static member OpenAsync(path,mode,?access,?share) = System.IO.File.AsyncOpen(path, mode, ?access=access, ?share=share)

In other words, the Async file, streamreader, and WebClient operations are just wrappers around the syncronous operations, so you should be able to write your own wrapper around GetFiles/GetDirectories as follows:

module IOExtensions =
    type System.IO.Directory with
        static member AsyncGetFiles(directory) = async { return System.IO.Directory.GetFiles(directory) }
        static member AsyncGetDirectories(path) = async { return System.IO.Directory.GetDirectories(path) }
  • 5
    This isn't true async I/O of course, but it's a good practical solution nonetheless. If you did want truly asynchronous operations you'd have to use some horrible Win32 interop, which I'd imagine isn't worth it in the context...
    – Noldorin
    Apr 5, 2009 at 15:14
  • 1
    Plus, these days I'm using F# on iOS via Xamarin (and soon on Android), so some horrible Win32 interop isn't even possible. Dec 11, 2013 at 23:57

This may be considered a bit of a hack, but you might consider using the UWP StorageFolder API.

C# example (though F# is probably just as easy):

using Windows.Storage;


var folder = await StorageFolder.GetFolderFromPathAsync(path);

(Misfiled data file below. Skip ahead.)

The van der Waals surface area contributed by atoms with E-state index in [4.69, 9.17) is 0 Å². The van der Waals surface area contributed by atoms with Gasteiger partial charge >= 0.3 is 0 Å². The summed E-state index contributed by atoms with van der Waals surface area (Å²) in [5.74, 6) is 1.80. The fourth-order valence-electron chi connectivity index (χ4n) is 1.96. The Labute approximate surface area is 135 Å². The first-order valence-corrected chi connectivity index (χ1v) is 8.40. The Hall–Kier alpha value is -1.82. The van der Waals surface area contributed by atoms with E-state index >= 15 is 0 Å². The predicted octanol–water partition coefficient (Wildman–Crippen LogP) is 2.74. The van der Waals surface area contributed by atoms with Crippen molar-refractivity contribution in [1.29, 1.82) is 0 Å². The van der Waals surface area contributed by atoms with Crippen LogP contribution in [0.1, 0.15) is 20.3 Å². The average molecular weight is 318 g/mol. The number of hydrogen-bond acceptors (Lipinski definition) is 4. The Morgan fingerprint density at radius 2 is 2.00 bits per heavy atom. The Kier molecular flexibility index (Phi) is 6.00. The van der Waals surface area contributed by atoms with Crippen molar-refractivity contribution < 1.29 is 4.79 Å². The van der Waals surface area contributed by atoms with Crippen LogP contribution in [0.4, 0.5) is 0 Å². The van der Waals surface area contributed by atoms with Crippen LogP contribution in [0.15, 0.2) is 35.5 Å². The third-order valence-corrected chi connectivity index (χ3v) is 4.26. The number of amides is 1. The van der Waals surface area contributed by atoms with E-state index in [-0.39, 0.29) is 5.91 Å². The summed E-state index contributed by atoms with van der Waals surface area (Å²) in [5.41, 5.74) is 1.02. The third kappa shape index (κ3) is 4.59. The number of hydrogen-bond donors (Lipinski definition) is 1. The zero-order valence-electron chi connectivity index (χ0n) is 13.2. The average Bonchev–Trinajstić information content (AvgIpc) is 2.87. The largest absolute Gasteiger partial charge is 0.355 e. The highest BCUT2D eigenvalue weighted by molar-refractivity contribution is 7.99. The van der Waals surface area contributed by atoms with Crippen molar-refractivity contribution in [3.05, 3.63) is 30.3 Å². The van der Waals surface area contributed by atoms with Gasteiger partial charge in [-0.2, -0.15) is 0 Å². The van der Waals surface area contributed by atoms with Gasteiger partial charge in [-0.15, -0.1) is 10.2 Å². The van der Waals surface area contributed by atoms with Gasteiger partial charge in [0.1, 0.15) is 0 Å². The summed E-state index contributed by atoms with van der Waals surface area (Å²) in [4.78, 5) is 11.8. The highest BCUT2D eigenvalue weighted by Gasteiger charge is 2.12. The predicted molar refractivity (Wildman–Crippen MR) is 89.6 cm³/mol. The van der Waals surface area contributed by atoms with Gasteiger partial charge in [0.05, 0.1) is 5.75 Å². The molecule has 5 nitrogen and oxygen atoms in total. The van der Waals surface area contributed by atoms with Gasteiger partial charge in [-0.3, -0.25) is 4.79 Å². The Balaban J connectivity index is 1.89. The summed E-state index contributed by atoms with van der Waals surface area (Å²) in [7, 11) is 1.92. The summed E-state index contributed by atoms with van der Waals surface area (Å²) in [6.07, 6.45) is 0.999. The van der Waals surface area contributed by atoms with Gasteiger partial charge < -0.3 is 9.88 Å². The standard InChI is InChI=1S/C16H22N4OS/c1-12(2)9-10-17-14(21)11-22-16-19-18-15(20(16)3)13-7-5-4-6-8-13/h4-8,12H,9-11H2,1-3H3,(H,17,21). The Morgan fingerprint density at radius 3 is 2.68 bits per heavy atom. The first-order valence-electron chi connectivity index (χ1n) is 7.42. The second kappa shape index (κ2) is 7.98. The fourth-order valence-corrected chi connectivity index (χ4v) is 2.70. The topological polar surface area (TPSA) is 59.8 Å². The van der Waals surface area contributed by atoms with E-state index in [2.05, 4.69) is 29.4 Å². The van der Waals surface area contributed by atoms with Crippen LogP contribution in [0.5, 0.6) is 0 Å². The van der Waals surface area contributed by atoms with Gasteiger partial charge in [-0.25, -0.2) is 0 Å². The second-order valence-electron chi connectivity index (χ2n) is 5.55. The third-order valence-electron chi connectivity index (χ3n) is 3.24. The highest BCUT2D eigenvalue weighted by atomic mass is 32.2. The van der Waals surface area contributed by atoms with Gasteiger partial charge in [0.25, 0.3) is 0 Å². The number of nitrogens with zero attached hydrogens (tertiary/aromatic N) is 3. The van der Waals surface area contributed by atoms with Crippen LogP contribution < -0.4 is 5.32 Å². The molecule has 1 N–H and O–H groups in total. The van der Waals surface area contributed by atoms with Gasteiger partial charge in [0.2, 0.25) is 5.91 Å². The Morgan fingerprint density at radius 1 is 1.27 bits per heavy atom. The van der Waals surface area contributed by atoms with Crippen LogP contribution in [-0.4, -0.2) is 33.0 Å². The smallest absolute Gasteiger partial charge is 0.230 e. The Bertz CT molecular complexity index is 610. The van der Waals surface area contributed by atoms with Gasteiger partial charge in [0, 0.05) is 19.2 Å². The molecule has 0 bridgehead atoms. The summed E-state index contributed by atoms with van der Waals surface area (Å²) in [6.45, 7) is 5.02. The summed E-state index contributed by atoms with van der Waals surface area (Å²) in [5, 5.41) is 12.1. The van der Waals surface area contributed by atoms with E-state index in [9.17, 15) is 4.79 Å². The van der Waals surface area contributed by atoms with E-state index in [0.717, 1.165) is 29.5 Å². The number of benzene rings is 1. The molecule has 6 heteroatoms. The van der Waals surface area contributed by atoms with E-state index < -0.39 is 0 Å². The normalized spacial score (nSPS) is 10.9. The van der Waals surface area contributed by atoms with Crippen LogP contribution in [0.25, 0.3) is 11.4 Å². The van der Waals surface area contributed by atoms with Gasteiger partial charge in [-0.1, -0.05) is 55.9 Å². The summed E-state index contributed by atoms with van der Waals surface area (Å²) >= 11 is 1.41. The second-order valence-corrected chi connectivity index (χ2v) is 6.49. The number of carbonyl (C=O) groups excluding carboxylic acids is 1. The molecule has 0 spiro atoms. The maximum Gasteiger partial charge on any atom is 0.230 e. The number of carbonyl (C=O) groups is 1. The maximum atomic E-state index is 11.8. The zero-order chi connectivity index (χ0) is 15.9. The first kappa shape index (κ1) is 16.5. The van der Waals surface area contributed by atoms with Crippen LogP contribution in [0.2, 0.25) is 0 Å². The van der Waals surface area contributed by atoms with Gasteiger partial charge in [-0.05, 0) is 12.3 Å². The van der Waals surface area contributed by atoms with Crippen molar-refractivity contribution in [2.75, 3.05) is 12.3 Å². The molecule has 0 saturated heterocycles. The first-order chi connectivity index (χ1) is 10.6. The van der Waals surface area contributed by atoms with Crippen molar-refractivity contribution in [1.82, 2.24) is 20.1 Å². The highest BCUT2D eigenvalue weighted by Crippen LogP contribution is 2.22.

var files = await folder.GetFilesAsync();
var folders = await folder.GetFoldersAsync();

You can easily consume these from traditional .NET desktop and console applications by using the UWP for Desktop library by Lucian Wischik (of Microsoft).

Install-Package UwpDesktop
  • 4
    Internally, what API does this library use? Does it call true-async (overlapped IO?) Win32 functions, or just wrap everything in a thread?
    – Dai
    Nov 3, 2017 at 3:12
  • 1
    This is the correct answer, because it's not faking async with threads but actually hooking into real interrupts in hardware/software.
    – PRMan
    Sep 3, 2020 at 20:14
  • 1
    It doesn't look like "UWP for Desktop" has stood the test of time. There's probably more modern ways to p/invoke UWP APIs. Maybe .NET 5 will help. :) Sep 3, 2020 at 22:46

Actually, according to the help for Directory.GetFiles, Directory.EnumerateFiles will return the first result immediately (it's an IEnumerable), rather than wait for the entire list before returning. I believe that's probably what you're looking for.

  • 8
    Not really. Even returning the first file may takes dozens or hundreds of milliseconds (think UNC paths). All that time your execution thread is blocked.
    – MvdD
    Nov 24, 2014 at 19:32
  • Enumerating a drive too over 5 minutes.
    – Justin
    Feb 28, 2021 at 23:44

I've used several times this approach to get Async objects from functions/procedures, and it always worked great:

let AsyncGetDirectories path = 
    let fn = new Func<_, _>(System.IO.Directory.GetDirectories)
    Async.BuildPrimitive(path, fn.BeginInvoke, fn.EndInvoke)